As is my habit, I borrowed a CD from the library to listen to in the car. This time it was Daniel Goleman, author of the original 1995 book that popularized the concept world-wide, “Emotional Intelligence” and Warren Bennis, distinguished professor and author of several great books on leadership, talking about honesty. I was disappointed as one would be when one has great expectations that one would be listening to two great thinkers and thought leaders on a topic that they might have some intelligent insight into and those expectations were not, unfortunately, met.
A gentle reminder of the wise old saying: “high expectations = low serenity, low expectations = high serenity.” In any case it got me thinking about honesty and its importance in our work and lives.
What I expected to hear about in the discussion between these two learned men was more about the most difficult honesty there is – honesty with one’s self. They talked a lot about transparency in the corporate world and, to be sure, that’s an important kind of honesty, but what about being honest with one’s self? How often are we stopped in our tracks and held accountable for what might honestly be going on within us?
As I continued to ponder this question about how one actually gets honest with one’s self, it begged another question, “why be honest with one’s self?” This prompted me to think of another old saw which gets attributed to Einstein. I’m not sure if he came up with this one, but he certainly could have. “Insanity is doing the same thing over and over and expecting a different result.” I guess if you grow tired ‘enough’ of getting the same ‘bad’ result; if you’ve had enough ‘pain’, you decide to get honest, because self-deception, how else can you do the same thing over and over, no longer works.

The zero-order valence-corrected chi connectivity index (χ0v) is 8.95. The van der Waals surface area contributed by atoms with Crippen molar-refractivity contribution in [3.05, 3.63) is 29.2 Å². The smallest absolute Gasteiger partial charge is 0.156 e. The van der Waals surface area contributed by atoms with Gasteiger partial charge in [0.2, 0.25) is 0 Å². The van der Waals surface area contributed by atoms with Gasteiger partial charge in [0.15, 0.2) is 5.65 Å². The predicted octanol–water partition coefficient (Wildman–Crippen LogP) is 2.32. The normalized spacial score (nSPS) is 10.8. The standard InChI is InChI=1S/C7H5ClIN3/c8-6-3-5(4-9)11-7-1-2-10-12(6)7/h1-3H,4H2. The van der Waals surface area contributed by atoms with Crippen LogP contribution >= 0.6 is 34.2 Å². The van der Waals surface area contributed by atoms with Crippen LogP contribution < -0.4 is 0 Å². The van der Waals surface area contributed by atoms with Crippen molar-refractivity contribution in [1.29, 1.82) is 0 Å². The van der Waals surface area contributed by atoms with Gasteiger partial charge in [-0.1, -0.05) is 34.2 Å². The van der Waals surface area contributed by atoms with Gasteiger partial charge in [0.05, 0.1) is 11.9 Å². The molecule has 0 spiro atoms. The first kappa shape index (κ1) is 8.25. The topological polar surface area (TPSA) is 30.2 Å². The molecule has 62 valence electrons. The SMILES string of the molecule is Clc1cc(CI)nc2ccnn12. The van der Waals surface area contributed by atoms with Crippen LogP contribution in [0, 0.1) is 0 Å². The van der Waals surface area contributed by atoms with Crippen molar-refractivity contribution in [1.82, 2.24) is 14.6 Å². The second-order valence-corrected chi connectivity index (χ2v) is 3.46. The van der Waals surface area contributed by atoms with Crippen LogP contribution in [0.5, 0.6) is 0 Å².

What is the connection with emotional intelligence and EQ? I think it’s Emotional Self-Awareness that is the skill we require to face ourselves, but what’s our motivation for doing so? Maybe it’s tiring of a lack of Happiness or Self-Actualization.
I believe that just as organizations need to ‘face their brutal truth’ as Jim Collins points out in Good to Great, we individuals must do the same thing. We must face our brutal truth and choose to change.